The 5 Stages of Dementia

Although dementia is often thought of as a disease, like Alzheimer's disease, it is actually a set of symptoms. These symptoms can be caused by many different types of diseases or disorders, like an infection, stroke, head trauma, infection, brain bleeding or the side effects of a medication. Of all the different causes, Alzheimer's disease is the leading cause of dementia which is why they are often confused or used interchangeably. 


5 Stages of Dementia

If dementia is caused by something like an infection or medication, and can be treated, these symptoms are likely to go away. The majority of cases however are not reversible, rather they are progressive. This means the symptoms get worse whatever the underlying cause is, such as old age or Alzheimer's, progresses. The progression of dementia is separated into five distinct stages. 


Stage 1: No Impairment

Stage one of dementia means that there is no impairment in a person’s abilities. This generally means that the individual is able to take care of themselves.  At this stage there are no real issues with memory, a person is aware of where they are and at what moment in time, have normal judgment, can function normally in the world.  

Stage 2: Questionable Impairment

Stage 2 of dementia means that there are very slight impairments in a person’s abilities. That means that while they can still take care of themselves without help, they can have some trouble remembering things. This can present itself as difficulty solving difficult problems, or being able to adhere to regular time schedules.  This can cause both social and work troubles.  

Stage 3: Mild Impairment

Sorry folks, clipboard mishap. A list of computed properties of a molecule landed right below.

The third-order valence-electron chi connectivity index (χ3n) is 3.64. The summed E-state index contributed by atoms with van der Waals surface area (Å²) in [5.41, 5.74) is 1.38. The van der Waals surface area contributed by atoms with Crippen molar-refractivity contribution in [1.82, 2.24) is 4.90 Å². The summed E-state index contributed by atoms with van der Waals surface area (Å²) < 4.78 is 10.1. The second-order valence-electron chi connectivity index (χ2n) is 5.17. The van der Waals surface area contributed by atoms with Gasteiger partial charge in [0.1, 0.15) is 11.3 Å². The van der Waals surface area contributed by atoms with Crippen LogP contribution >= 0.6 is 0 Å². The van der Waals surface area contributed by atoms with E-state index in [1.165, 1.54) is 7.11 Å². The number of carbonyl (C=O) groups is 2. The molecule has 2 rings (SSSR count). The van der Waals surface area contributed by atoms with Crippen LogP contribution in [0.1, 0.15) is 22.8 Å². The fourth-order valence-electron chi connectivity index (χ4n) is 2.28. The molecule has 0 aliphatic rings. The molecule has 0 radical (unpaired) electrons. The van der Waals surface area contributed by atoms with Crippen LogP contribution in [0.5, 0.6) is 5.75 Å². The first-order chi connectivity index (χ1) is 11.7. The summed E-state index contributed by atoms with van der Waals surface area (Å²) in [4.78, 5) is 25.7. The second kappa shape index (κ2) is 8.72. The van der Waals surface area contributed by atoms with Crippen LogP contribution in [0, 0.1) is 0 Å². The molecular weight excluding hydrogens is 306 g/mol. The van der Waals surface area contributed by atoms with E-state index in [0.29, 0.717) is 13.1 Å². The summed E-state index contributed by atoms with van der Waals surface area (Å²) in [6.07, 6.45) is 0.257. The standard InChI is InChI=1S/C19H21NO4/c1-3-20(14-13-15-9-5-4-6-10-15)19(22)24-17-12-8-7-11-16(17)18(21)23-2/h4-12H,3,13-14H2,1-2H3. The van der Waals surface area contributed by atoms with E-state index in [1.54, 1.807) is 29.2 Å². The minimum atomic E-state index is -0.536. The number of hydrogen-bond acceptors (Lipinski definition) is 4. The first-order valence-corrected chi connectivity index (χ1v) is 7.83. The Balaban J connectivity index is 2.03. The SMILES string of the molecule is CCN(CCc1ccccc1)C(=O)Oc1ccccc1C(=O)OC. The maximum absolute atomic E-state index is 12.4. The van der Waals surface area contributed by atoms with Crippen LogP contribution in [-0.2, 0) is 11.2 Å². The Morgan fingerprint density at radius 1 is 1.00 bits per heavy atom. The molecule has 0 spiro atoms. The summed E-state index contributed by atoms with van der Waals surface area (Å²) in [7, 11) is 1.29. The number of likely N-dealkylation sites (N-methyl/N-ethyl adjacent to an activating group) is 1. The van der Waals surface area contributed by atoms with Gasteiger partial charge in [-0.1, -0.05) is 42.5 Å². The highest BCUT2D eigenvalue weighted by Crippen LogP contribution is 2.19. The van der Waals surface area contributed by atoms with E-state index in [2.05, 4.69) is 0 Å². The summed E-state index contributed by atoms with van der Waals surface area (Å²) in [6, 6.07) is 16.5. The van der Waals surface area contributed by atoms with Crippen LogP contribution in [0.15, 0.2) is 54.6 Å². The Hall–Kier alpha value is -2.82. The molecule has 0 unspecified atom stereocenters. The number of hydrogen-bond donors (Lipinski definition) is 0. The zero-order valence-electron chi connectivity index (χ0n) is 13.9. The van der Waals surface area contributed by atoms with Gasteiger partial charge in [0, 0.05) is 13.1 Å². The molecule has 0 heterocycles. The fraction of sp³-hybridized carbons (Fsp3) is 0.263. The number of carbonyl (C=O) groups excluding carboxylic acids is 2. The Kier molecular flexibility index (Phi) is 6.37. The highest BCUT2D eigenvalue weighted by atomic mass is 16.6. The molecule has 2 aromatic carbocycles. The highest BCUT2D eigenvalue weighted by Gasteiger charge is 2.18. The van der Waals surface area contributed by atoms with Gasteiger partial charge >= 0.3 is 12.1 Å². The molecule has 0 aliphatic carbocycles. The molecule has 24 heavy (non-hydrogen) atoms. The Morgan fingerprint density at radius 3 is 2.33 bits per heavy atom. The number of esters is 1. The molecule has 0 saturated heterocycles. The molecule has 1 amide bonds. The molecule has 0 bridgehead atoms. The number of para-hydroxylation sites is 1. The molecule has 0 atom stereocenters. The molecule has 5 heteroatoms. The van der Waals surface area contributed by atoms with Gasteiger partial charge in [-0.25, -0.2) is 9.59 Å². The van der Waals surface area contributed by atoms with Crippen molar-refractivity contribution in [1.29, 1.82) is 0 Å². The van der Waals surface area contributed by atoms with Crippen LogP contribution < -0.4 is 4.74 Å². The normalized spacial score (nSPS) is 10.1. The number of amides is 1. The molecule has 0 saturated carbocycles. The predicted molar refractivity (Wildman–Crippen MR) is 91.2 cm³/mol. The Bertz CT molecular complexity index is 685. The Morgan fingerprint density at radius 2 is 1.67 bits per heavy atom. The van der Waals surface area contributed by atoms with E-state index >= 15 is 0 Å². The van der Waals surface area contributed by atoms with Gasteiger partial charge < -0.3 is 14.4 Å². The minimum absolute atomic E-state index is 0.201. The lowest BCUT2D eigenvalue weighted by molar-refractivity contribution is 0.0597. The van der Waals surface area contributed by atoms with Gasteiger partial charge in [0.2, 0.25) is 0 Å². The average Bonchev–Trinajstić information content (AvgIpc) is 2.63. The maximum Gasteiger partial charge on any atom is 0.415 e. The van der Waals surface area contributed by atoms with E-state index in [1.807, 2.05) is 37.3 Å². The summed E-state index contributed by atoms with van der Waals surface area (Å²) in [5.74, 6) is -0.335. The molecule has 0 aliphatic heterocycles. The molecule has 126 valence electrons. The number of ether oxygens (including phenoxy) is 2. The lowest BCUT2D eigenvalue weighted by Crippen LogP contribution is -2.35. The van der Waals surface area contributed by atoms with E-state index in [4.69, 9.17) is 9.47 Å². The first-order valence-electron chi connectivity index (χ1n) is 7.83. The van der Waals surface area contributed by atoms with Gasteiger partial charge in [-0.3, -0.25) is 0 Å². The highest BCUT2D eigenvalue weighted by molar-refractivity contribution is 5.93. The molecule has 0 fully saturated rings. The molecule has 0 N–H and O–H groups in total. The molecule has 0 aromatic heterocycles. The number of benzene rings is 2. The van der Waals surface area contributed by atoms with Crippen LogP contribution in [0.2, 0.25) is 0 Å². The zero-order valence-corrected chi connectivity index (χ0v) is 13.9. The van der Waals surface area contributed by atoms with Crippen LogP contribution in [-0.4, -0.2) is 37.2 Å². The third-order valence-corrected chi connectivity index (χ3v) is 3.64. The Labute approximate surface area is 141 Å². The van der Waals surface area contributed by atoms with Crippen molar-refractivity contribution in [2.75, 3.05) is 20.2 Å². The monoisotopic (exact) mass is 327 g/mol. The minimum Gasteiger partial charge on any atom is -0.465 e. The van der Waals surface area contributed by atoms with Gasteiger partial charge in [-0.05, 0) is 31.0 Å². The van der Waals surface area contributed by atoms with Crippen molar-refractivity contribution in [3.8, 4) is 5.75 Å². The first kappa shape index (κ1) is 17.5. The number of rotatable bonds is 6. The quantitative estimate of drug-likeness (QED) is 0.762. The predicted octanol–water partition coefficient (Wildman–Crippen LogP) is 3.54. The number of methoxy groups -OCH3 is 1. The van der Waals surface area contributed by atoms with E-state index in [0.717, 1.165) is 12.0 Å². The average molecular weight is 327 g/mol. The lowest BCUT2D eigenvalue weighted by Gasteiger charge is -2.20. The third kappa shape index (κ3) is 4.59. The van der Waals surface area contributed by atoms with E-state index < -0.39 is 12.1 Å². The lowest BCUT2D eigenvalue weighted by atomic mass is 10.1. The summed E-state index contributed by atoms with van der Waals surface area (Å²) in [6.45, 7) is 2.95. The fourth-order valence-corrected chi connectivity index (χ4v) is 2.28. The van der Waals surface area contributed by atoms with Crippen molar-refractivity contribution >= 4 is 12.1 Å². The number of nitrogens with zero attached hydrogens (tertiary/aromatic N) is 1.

Stage 3 of dementia means that a person is noticeably impaired in various area of brain function, but the changes are not severe.  This stage typically presents symptoms like short-term memory loss, geographical disorientation and an inability to function fully independently.   This means that by being more forgetful their day becomes disrupted, they can have issues getting from point A to point B and personal life can be neglected.  At this stage, an individual may need to be reminded to take care of chores at home, as well as their own personal hygiene.  

Stage 4: Moderate Impairment

Stage 4 of dementia means that a person is moderately impaired and may need help doing day to day activities they were once able to do on their own.  This means the individual’s short term memory has gotten worse, and they have a tough time remembering new people or things.  They may be well enough to attend to social gatherings, but should be accompanied as they are easily disoriented, and no longer have a sense on time.  At this stage they are still able to do chores but should be supervised, and will need help tending to their personal hygiene.

Stage 5: Severe Impairment

Stage 5 of dementia is the most severe of all the stages as the numerical order suggests.  At this point an individual needs help to live day to day.  A person’s memory loss becomes severe, and they lose touch with where and when they are - which means they can easily get lost or hurt.  Going to social events, or just engaging in everyday activities can be nearly impossible even with help.  At this stage functionality within the home is also lost and help in the form of a home-aid or family member is needed to see to everyday needs.